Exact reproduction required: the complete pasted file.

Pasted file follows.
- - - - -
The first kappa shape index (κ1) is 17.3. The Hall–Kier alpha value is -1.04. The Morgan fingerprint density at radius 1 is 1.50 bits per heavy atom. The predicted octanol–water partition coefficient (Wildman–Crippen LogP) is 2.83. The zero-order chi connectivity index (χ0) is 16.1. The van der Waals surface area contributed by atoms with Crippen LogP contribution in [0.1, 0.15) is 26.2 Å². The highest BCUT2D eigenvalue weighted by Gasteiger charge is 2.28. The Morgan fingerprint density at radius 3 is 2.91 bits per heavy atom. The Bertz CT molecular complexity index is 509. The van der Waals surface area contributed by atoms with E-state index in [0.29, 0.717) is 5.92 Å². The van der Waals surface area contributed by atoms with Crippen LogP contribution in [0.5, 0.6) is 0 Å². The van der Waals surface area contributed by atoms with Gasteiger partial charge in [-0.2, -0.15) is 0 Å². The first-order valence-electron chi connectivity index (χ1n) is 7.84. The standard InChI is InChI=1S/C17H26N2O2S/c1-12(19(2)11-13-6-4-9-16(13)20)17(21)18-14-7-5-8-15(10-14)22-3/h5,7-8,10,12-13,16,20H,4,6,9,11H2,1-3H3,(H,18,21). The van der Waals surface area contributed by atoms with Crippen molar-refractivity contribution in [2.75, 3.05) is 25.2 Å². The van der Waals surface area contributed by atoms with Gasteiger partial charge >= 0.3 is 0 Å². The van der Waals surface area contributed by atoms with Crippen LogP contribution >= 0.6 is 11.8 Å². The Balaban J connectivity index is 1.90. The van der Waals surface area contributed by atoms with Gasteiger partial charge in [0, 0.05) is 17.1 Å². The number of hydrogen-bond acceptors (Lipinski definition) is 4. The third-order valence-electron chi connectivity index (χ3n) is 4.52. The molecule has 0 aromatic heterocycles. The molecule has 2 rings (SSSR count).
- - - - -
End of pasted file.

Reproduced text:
The first kappa shape index (κ1) is 17.3. The Hall–Kier alpha value is -1.04. The Morgan fingerprint density at radius 1 is 1.50 bits per heavy atom. The predicted octanol–water partition coefficient (Wildman–Crippen LogP) is 2.83. The zero-order chi connectivity index (χ0) is 16.1. The van der Waals surface area contributed by atoms with Crippen LogP contribution in [0.1, 0.15) is 26.2 Å². The highest BCUT2D eigenvalue weighted by Gasteiger charge is 2.28. The Morgan fingerprint density at radius 3 is 2.91 bits per heavy atom. The Bertz CT molecular complexity index is 509. The van der Waals surface area contributed by atoms with E-state index in [0.29, 0.717) is 5.92 Å². The van der Waals surface area contributed by atoms with Crippen LogP contribution in [0.5, 0.6) is 0 Å². The van der Waals surface area contributed by atoms with Gasteiger partial charge in [-0.2, -0.15) is 0 Å². The first-order valence-electron chi connectivity index (χ1n) is 7.84. The standard InChI is InChI=1S/C17H26N2O2S/c1-12(19(2)11-13-6-4-9-16(13)20)17(21)18-14-7-5-8-15(10-14)22-3/h5,7-8,10,12-13,16,20H,4,6,9,11H2,1-3H3,(H,18,21). The van der Waals surface area contributed by atoms with Crippen molar-refractivity contribution in [2.75, 3.05) is 25.2 Å². The van der Waals surface area contributed by atoms with Gasteiger partial charge >= 0.3 is 0 Å². The van der Waals surface area contributed by atoms with Crippen LogP contribution >= 0.6 is 11.8 Å². The Balaban J connectivity index is 1.90. The van der Waals surface area contributed by atoms with Gasteiger partial charge in [0, 0.05) is 17.1 Å². The number of hydrogen-bond acceptors (Lipinski definition) is 4. The third-order valence-electron chi connectivity index (χ3n) is 4.52. The molecule has 0 aromatic heterocycles. The molecule has 2 rings (SSSR count).